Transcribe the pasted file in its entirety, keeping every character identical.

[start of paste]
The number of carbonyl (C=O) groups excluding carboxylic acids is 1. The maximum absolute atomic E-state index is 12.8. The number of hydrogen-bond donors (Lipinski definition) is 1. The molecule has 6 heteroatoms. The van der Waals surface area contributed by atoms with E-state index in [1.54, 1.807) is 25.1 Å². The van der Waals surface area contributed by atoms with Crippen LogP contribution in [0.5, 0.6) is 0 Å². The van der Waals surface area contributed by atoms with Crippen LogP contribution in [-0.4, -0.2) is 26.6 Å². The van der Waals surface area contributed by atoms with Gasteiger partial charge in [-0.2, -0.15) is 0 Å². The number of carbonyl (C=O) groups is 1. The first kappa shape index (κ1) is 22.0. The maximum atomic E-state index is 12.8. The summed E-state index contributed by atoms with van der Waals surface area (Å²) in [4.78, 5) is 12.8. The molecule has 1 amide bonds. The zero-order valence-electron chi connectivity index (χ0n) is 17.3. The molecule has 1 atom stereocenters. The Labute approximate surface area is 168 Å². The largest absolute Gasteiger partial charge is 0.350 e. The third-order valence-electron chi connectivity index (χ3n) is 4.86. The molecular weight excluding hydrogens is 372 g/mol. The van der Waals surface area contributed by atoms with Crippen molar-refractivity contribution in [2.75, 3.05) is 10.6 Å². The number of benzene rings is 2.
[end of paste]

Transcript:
The number of carbonyl (C=O) groups excluding carboxylic acids is 1. The maximum absolute atomic E-state index is 12.8. The number of hydrogen-bond donors (Lipinski definition) is 1. The molecule has 6 heteroatoms. The van der Waals surface area contributed by atoms with E-state index in [1.54, 1.807) is 25.1 Å². The van der Waals surface area contributed by atoms with Crippen LogP contribution in [0.5, 0.6) is 0 Å². The van der Waals surface area contributed by atoms with Crippen LogP contribution in [-0.4, -0.2) is 26.6 Å². The van der Waals surface area contributed by atoms with Gasteiger partial charge in [-0.2, -0.15) is 0 Å². The number of carbonyl (C=O) groups is 1. The first kappa shape index (κ1) is 22.0. The maximum atomic E-state index is 12.8. The summed E-state index contributed by atoms with van der Waals surface area (Å²) in [4.78, 5) is 12.8. The molecule has 1 amide bonds. The zero-order valence-electron chi connectivity index (χ0n) is 17.3. The molecule has 1 atom stereocenters. The Labute approximate surface area is 168 Å². The largest absolute Gasteiger partial charge is 0.350 e. The third-order valence-electron chi connectivity index (χ3n) is 4.86. The molecular weight excluding hydrogens is 372 g/mol. The van der Waals surface area contributed by atoms with Crippen molar-refractivity contribution in [2.75, 3.05) is 10.6 Å². The number of benzene rings is 2.